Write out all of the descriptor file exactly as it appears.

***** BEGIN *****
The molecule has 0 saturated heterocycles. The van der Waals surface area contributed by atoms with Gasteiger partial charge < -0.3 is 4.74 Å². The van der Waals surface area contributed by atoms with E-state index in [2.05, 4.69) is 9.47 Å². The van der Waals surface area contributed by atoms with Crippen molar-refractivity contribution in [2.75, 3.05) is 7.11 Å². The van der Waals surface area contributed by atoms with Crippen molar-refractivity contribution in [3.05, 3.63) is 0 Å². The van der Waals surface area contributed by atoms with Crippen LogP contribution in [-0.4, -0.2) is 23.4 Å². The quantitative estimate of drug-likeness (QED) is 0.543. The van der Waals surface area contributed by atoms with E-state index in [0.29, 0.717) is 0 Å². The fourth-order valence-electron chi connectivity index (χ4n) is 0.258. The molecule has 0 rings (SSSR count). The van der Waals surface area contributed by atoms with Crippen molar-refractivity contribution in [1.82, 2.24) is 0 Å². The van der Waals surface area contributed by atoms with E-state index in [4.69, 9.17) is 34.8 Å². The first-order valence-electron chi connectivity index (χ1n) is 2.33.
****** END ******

The molecule has 0 saturated heterocycles. The van der Waals surface area contributed by atoms with Gasteiger partial charge < -0.3 is 4.74 Å². The van der Waals surface area contributed by atoms with E-state index in [2.05, 4.69) is 9.47 Å². The van der Waals surface area contributed by atoms with Crippen molar-refractivity contribution in [2.75, 3.05) is 7.11 Å². The van der Waals surface area contributed by atoms with Crippen molar-refractivity contribution in [3.05, 3.63) is 0 Å². The van der Waals surface area contributed by atoms with Crippen LogP contribution in [-0.4, -0.2) is 23.4 Å². The quantitative estimate of drug-likeness (QED) is 0.543. The van der Waals surface area contributed by atoms with E-state index in [0.29, 0.717) is 0 Å². The fourth-order valence-electron chi connectivity index (χ4n) is 0.258. The molecule has 0 rings (SSSR count). The van der Waals surface area contributed by atoms with Crippen molar-refractivity contribution in [1.82, 2.24) is 0 Å². The van der Waals surface area contributed by atoms with E-state index in [4.69, 9.17) is 34.8 Å². The first-order valence-electron chi connectivity index (χ1n) is 2.33.